Ships hit by U-boats


Panamanian Steam merchant

Cathrine under her former name Silverlight. Photo courtesy of Rick Cox Collection

Type:Steam merchant
Tonnage1,885 tons
Completed1904 - Osbourne, Graham & Co Ltd, North Hylton, Sunderland 
OwnerAlexander Inkapööl (E. Jakobson & others), Tallinn 
Date of attack24 Jun 1940Nationality:      Panamanian
FateSunk by U-47 (Günther Prien)
Position50° 08'N, 14° 00'W - Grid BE 3292
Complement19 (0 dead and 19 survivors).
RouteJacksonville, Florida (5 Jun) – Falmouth - London 
CargoGeneral cargo, including wheat, Pitch Pine lumber, turpentine rosin and paper pulp 
History Completed in March 1904 as Russian Inzhener Avdakov (Engineer Avdakoff) for P. Regier & Sons, Odessa. 1920 taken over by Britain and renamed Silverlight for Shamrock Shipping Co Ltd (H.A. Brightman & Co), London. 1939 sold to Estonia and renamed Cathrine for Alexander Inkapööl, Tallinn. In April 1940 registered in Panama for the same owner. 
Notes on event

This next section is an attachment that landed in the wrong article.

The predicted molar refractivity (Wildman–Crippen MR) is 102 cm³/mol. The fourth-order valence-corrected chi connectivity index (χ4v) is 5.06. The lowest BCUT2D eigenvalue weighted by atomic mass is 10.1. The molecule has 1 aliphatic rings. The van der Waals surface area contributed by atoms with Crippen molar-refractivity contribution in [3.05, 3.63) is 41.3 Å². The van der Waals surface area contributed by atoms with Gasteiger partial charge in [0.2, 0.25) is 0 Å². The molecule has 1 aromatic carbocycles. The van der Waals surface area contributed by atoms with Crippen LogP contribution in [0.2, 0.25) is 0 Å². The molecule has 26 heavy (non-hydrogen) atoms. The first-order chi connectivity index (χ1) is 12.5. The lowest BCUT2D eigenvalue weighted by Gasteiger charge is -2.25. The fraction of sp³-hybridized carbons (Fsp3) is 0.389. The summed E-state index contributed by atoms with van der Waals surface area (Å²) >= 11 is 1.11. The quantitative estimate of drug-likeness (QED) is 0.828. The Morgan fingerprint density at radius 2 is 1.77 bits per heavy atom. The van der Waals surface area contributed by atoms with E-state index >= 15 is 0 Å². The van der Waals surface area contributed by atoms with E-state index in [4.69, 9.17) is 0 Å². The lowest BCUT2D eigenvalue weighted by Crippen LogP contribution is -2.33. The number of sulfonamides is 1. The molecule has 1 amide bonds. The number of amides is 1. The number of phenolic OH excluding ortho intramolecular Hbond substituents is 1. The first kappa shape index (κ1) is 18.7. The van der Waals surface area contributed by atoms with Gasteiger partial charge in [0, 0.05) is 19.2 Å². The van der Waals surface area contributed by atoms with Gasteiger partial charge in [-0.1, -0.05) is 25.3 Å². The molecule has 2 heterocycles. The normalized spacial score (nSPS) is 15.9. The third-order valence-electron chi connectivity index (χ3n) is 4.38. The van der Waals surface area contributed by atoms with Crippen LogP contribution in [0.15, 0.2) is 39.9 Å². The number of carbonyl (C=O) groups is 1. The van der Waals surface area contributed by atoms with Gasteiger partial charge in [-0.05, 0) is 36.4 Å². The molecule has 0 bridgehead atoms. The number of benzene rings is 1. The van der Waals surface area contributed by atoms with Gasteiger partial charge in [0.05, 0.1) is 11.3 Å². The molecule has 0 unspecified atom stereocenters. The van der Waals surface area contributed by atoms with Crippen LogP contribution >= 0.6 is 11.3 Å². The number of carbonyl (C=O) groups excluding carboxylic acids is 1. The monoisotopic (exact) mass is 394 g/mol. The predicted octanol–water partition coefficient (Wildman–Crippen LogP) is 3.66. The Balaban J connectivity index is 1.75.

At 02.48 hours on 24 June 1940, U-47 opened fire with the deck gun at the unescorted and unarmed Cathrine (Master Part) in heavy seas after two torpedoes had missed the vessel at 02.18 and 02.41 hours. The Germans fired 113 rounds and scored 12 hits that caused the ship to sink after 52 minutes about 190 miles west-southwest of Cape Clear. The Estonian crew immediately stopped the engines and abandoned ship in two lifeboats after the U-boat had opened fire. The master was questioned by the Germans who laughed after being told that the ship was bound for Antwerp and handed the survivors some tinned bread, sausage and two bottles of wine before leaving the area. The survivors were picked up by the British decoy ship HMS Orchy (X 72) (Cdr Charles V. Jack, RN), disguised as Antoine, in position 51°26N/10°38W at 17.30 hours on 25 June. Great difficulties were experienced with the boats alongside as the ship was pitching in the rough sea and heavy swell. All survivors were very cold, tired and wet and given hot drinks and dry clothes, but were kept from the after mess and gun decks to prevent that the true nature of the vessel became known to them. Among the survivors was a female cook who was accommodated in a vacant cabin until they were all landed at Milford Haven on 26 June.


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